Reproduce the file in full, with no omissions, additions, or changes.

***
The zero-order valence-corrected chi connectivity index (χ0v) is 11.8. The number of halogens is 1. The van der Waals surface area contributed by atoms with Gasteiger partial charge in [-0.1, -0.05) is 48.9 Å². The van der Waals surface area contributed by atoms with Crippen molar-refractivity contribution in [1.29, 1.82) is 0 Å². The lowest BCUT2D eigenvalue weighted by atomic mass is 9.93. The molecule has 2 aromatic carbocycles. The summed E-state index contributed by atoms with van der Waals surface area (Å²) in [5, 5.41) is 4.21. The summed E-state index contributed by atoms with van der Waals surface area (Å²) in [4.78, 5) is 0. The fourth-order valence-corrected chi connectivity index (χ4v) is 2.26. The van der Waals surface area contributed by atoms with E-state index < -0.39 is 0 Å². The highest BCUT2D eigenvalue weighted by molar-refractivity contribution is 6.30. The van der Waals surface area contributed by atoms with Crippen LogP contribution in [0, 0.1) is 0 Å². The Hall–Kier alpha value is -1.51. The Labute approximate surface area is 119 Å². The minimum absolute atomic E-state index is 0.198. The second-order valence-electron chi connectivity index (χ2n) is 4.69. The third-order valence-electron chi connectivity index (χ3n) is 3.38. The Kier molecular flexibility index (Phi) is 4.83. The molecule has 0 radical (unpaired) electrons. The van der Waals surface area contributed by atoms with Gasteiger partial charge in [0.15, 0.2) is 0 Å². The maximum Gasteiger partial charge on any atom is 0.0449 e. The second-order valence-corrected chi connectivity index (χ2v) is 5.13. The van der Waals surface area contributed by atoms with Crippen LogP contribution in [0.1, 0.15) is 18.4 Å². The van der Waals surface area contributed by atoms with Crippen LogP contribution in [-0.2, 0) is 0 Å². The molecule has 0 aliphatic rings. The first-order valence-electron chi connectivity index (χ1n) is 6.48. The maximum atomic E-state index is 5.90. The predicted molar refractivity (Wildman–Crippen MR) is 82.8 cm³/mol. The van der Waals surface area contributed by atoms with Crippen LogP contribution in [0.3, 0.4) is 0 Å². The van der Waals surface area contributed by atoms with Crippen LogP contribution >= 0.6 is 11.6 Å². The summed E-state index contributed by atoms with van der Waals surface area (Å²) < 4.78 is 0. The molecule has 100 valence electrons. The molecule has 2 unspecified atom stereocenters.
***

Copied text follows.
The zero-order valence-corrected chi connectivity index (χ0v) is 11.8. The number of halogens is 1. The van der Waals surface area contributed by atoms with Gasteiger partial charge in [-0.1, -0.05) is 48.9 Å². The van der Waals surface area contributed by atoms with Crippen molar-refractivity contribution in [1.29, 1.82) is 0 Å². The lowest BCUT2D eigenvalue weighted by atomic mass is 9.93. The molecule has 2 aromatic carbocycles. The summed E-state index contributed by atoms with van der Waals surface area (Å²) in [5, 5.41) is 4.21. The summed E-state index contributed by atoms with van der Waals surface area (Å²) in [4.78, 5) is 0. The fourth-order valence-corrected chi connectivity index (χ4v) is 2.26. The van der Waals surface area contributed by atoms with E-state index < -0.39 is 0 Å². The highest BCUT2D eigenvalue weighted by molar-refractivity contribution is 6.30. The van der Waals surface area contributed by atoms with Crippen LogP contribution in [0, 0.1) is 0 Å². The Hall–Kier alpha value is -1.51. The Labute approximate surface area is 119 Å². The minimum absolute atomic E-state index is 0.198. The second-order valence-electron chi connectivity index (χ2n) is 4.69. The third-order valence-electron chi connectivity index (χ3n) is 3.38. The Kier molecular flexibility index (Phi) is 4.83. The molecule has 0 radical (unpaired) electrons. The van der Waals surface area contributed by atoms with Gasteiger partial charge in [0.15, 0.2) is 0 Å². The maximum Gasteiger partial charge on any atom is 0.0449 e. The second-order valence-corrected chi connectivity index (χ2v) is 5.13. The van der Waals surface area contributed by atoms with Crippen LogP contribution in [0.1, 0.15) is 18.4 Å². The van der Waals surface area contributed by atoms with Crippen LogP contribution in [-0.2, 0) is 0 Å². The molecule has 0 aliphatic rings. The first-order valence-electron chi connectivity index (χ1n) is 6.48. The maximum atomic E-state index is 5.90. The predicted molar refractivity (Wildman–Crippen MR) is 82.8 cm³/mol. The van der Waals surface area contributed by atoms with Crippen LogP contribution in [0.3, 0.4) is 0 Å². The van der Waals surface area contributed by atoms with Crippen LogP contribution >= 0.6 is 11.6 Å². The summed E-state index contributed by atoms with van der Waals surface area (Å²) < 4.78 is 0. The molecule has 100 valence electrons. The molecule has 2 unspecified atom stereocenters.